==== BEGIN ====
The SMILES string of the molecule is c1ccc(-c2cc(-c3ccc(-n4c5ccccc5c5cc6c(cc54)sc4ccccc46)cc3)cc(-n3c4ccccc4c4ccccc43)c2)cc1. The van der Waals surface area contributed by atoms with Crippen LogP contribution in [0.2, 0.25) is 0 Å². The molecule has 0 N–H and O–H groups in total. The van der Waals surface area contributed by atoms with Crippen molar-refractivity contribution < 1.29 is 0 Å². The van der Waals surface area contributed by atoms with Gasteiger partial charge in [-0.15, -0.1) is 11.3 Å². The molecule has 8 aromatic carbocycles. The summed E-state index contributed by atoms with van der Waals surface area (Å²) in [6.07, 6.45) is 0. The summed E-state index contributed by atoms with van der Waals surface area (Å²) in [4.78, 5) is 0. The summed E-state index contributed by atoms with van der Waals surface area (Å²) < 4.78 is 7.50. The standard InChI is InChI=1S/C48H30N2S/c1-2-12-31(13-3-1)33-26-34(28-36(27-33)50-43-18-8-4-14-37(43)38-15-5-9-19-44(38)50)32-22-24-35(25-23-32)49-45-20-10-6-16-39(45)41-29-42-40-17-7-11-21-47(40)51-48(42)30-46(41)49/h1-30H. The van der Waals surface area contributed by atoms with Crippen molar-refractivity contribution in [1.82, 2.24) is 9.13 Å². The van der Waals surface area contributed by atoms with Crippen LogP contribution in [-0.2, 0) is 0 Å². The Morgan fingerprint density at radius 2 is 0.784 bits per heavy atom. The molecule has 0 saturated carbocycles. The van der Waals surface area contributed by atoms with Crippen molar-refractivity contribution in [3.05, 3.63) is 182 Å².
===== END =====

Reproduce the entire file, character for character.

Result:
The SMILES string of the molecule is c1ccc(-c2cc(-c3ccc(-n4c5ccccc5c5cc6c(cc54)sc4ccccc46)cc3)cc(-n3c4ccccc4c4ccccc43)c2)cc1. The van der Waals surface area contributed by atoms with Crippen LogP contribution in [0.2, 0.25) is 0 Å². The molecule has 0 N–H and O–H groups in total. The van der Waals surface area contributed by atoms with Crippen molar-refractivity contribution < 1.29 is 0 Å². The van der Waals surface area contributed by atoms with Gasteiger partial charge in [-0.15, -0.1) is 11.3 Å². The molecule has 8 aromatic carbocycles. The summed E-state index contributed by atoms with van der Waals surface area (Å²) in [6.07, 6.45) is 0. The summed E-state index contributed by atoms with van der Waals surface area (Å²) in [4.78, 5) is 0. The summed E-state index contributed by atoms with van der Waals surface area (Å²) < 4.78 is 7.50. The standard InChI is InChI=1S/C48H30N2S/c1-2-12-31(13-3-1)33-26-34(28-36(27-33)50-43-18-8-4-14-37(43)38-15-5-9-19-44(38)50)32-22-24-35(25-23-32)49-45-20-10-6-16-39(45)41-29-42-40-17-7-11-21-47(40)51-48(42)30-46(41)49/h1-30H. The van der Waals surface area contributed by atoms with Crippen molar-refractivity contribution in [1.82, 2.24) is 9.13 Å². The van der Waals surface area contributed by atoms with Crippen LogP contribution in [-0.2, 0) is 0 Å². The Morgan fingerprint density at radius 2 is 0.784 bits per heavy atom. The molecule has 0 saturated carbocycles. The van der Waals surface area contributed by atoms with Crippen molar-refractivity contribution in [3.05, 3.63) is 182 Å².